History of World War Two Told Through Letters
In this letter Sylvia writes self consciously about the censor. She cannot get used to the fact that there is a third party reading about their private lives. Yet here I am putting these letters out for the world to read. I wonder when personal and private life becomes an historical part of public memory. Sylvia includes a few jokes in this letter that are meant for the censor’s entertainment as much as Alex’s. The first joke is my favorite. The third joke, I don’t understand. [Update, Shtik Drek means piece of shit in Yiddish] Anyone who has lived with me knows I make up jokes about inanimate objects. Sylvia calls these kind of jokes a poor attempt at wartime humor, where people are looking for “phony gaiety” wherever they can find it. I have no such excuse. None of this letter was censored, though it must certainly have been read. I hope whoever read it laughed or cried.
I am repeatedly astonished by how powerful these letters can be. Time and again I have chosen a letter at random (or one that happened to be written on the same date that I am writing a post) and Sylvia’s words feel like they were stolen from my own head. To me the letters are astonishingly relatable. I mean, I don’t have a child, but her letters have an uncanny ability to reflect thoughts that I relate to so strongly.
Sylvia writes sweetly about her apartment with Alex and their cooking habits. She reminisces about their courtship and makes her friends envious by telling stories about their relationship. Here, she also says that she knew she would marry Alex the moment she set eyes on him. Fact or fiction, (who’s to say?!) it’s lovely to read about.
Mommy did go out and is now back. It’s too late to use the typewriter, because although its supposed to be a noiseless machine, it makes enough racket to wake the household.
While making the formula this evening I was so engrossed in my thoughts about you, that I poured Cookie’s milk into the sterilizer instead of into the measuring cup! Isn’t that terrific?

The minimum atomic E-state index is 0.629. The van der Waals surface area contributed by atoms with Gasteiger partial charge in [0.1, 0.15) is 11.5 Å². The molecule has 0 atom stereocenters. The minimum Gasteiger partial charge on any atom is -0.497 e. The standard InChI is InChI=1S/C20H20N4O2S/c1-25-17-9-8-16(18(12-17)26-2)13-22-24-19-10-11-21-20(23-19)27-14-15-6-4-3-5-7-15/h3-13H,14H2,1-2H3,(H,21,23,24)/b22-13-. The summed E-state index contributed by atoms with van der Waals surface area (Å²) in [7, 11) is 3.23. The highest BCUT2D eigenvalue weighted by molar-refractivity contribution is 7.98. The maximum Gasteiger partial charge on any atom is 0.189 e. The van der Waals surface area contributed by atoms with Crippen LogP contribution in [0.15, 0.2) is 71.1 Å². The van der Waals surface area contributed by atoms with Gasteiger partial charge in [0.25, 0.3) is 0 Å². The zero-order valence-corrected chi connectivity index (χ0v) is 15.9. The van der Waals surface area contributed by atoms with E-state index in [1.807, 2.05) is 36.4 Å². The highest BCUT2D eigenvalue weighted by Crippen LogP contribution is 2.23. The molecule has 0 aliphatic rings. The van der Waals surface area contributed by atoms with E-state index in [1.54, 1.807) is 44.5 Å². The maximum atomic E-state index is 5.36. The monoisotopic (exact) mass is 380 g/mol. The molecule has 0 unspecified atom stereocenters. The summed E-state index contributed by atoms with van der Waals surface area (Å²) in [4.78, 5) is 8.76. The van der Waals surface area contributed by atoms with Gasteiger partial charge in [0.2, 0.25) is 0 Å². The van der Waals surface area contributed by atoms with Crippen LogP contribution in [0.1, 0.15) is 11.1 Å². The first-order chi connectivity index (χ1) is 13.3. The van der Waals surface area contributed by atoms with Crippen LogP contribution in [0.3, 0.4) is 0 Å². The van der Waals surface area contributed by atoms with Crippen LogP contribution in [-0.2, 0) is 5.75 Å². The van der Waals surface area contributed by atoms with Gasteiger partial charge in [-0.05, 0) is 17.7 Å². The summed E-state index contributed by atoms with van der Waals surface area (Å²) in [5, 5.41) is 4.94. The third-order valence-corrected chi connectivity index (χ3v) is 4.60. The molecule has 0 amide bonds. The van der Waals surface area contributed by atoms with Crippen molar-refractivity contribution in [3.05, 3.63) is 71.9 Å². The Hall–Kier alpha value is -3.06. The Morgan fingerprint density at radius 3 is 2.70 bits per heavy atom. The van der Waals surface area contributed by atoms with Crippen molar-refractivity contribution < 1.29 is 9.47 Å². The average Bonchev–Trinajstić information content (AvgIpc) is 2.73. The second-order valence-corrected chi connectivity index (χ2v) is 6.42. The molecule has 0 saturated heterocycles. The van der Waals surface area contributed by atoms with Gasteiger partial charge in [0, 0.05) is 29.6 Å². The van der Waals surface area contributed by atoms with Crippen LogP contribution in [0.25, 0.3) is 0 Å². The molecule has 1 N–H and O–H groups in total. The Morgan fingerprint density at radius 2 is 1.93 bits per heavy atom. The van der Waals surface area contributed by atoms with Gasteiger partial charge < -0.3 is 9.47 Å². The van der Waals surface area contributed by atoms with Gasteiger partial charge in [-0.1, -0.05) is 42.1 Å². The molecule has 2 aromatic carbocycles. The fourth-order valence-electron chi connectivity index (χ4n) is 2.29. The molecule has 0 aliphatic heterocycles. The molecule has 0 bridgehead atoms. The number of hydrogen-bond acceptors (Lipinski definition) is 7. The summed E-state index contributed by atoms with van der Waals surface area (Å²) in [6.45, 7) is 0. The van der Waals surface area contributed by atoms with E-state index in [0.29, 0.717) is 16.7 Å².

But I’ll begin to show some sense soon sweetheart. In regarding this letter, it sounds a little slaphappy – but that’s because I’m so keenly aware of there being a third party (that censor!) who is introduced to our private life.
And there are so many things I’d like to say, but can’t, as I can’t grow accustomed to the idea of a stranger knowing our private thoughts! I wonder how he feels about reading other people’s mail – guess if they don’t try to keep a sense of humor they become crabby old maids. So the following is for you as well as the censor.
Bad Joke Dep’t
I know they’re bad sweetest, man but that’s what is called ‘humor in wartime.” Anything goes. But its probably a hungry effort on everyone’s part to try and catch some phony gaiety.
Dearest, there are so many things I want to tell you but I’m so tired – and sleepy. It’s rather late- and having to crawl into a cold and lonely bed is nothing a gal looks forward to… but I’m not too tired to say you’re one grand guy! Lately, I’ve started telling interesting stories about the days before our marriage when you were courting me (or was I courting you?) and the stories are really amusing. Blanche was envious when I told her that the first time I set eyes on you – I knew I’d marry you – you lucky stiff! As it — she’s envious, Virgre’s envious, Lida’s envious. All because of you and Adrienne. She’s such a doll – it’s the most —- sensation in the world–
– babe – it’s because you’re not here with me and so all my emotions center around her! But I love that kid so strongly, [cut off] anything happens to her!!! Or to you – I’d die.
[cut off] it’s late and I’m beginning to [feel] a little wacked up (as usual – — meals) so I’ll close this letter [with a ] close embrace and a wish for your return (funny – I’ve got the [feeling] that you’re not far away from us.
Dearest darling –
Cookie and Mommy love you – so hurry home.
(Ripped off part of a note about Butch)